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“For Androcottus, who reigned there not long afterwards, made a present to Seleucus of five hundred elephants, and with an army of six hundred thousand men overran and subdued all India.” <ref> Plutarch. <i> Lives.</i> Translated by Bernadotte Perrin. (Cambridge, Massachusetts: Harvard University Press, 1968), Alexander, XXXI, 5</ref>
After Chdragupta died, his son and Ashoka’s father, Bindusara, came to the throne in 297 BC. He was known by the Greek historians as “Amitrochates” and ruled until 272 BC. <ref> Thapar, p. 178</ref> If Bindusara taught Ashoka one thing, it was how to be a ruthless conqueror. Bindusara exterminated the kings and nobles of sixteen cities and subjugated India from the Indian to the Pacific oceans, establishing what would be the boundaries of the Mauryan Empire for nearly 100 years. In fairness to Bindusara, his use of violence was probably more of a reaction to the cruel governors who caused rebellions within their realms more than it was a love of wanton violence on his part. <ref> Lamotte, Étienne. <i>History of Indian Buddhism: From the Origins to the Śaka Era. Translated by Sara Webb-Boin.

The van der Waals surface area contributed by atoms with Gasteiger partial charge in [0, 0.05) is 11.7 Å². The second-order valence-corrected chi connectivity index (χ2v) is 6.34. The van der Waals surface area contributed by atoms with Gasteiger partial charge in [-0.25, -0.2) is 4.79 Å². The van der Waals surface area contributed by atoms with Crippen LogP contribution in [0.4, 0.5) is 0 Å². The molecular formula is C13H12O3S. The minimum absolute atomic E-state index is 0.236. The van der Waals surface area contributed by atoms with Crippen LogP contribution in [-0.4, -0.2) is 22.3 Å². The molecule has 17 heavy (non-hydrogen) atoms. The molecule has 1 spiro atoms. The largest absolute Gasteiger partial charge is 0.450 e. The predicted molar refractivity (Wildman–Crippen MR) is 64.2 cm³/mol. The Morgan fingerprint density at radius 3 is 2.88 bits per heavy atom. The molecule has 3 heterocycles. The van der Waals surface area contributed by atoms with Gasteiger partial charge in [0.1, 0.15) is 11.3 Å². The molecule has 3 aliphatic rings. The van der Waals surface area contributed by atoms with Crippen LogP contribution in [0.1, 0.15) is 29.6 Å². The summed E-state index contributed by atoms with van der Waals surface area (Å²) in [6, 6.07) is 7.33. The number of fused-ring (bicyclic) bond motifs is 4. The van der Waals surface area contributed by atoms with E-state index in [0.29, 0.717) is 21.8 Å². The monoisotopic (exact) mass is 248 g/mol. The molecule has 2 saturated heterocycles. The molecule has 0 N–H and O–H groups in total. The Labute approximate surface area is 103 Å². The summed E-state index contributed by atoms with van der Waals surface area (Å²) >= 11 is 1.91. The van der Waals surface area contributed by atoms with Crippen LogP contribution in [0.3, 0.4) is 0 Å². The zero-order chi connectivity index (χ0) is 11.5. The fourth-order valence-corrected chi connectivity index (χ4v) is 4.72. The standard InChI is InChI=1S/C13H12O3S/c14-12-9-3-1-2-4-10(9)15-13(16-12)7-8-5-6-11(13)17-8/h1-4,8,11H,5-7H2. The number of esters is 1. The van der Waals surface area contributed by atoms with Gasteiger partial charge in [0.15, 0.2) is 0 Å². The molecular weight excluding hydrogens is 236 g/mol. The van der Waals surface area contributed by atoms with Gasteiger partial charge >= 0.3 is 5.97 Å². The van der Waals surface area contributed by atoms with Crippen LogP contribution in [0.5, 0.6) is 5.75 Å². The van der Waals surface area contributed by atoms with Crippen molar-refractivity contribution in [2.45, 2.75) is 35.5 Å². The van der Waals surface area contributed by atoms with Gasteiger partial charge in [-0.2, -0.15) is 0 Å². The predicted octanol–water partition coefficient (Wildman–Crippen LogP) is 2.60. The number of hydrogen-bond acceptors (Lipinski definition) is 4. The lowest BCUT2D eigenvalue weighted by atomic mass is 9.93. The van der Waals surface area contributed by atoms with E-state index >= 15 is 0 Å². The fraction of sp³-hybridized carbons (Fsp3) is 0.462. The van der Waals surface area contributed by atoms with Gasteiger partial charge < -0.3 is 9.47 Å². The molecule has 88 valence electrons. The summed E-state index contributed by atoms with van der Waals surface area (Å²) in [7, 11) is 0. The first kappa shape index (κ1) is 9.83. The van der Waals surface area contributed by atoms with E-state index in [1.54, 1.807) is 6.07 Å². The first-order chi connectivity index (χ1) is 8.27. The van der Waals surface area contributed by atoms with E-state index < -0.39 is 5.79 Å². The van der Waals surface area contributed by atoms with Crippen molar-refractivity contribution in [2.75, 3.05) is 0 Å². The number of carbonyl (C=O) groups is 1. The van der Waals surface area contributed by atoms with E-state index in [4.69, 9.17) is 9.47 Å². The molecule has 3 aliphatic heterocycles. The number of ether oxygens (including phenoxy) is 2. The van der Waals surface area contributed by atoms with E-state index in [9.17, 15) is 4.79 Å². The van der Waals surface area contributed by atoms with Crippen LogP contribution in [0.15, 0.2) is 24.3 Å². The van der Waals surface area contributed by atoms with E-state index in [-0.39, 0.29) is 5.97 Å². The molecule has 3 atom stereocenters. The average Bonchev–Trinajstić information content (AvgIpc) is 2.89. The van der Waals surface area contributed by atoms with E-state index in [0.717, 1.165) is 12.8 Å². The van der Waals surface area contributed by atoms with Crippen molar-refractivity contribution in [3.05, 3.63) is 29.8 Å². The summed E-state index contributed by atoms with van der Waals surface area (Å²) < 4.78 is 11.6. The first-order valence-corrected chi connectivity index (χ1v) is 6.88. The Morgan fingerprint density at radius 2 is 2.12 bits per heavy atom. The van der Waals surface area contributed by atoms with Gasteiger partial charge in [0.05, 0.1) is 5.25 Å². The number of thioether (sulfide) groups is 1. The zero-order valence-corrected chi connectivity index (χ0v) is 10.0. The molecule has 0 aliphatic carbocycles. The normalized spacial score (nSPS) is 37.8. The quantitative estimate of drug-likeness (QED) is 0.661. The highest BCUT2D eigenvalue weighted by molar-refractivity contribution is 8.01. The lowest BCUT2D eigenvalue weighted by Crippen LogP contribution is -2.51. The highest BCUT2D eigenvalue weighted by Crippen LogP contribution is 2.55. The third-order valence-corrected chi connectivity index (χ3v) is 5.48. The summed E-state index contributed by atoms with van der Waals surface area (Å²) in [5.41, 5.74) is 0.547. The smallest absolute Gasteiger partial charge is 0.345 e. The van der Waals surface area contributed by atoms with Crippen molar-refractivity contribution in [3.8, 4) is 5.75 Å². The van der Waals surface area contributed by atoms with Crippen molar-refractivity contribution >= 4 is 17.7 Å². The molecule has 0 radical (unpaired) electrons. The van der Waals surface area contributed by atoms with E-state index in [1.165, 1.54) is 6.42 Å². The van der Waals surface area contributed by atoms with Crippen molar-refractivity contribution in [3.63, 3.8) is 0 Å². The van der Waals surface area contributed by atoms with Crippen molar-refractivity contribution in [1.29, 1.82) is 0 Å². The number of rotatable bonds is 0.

</i> (Leuven, Belgium: Peeters Press, 1988), p. 223</ref> Still, there is little doubt that Ashoka learned from his father at an early age that violence could be an effective method to keep and hold power in an often chaotic region of the world.
===Ashoka Comes to Power===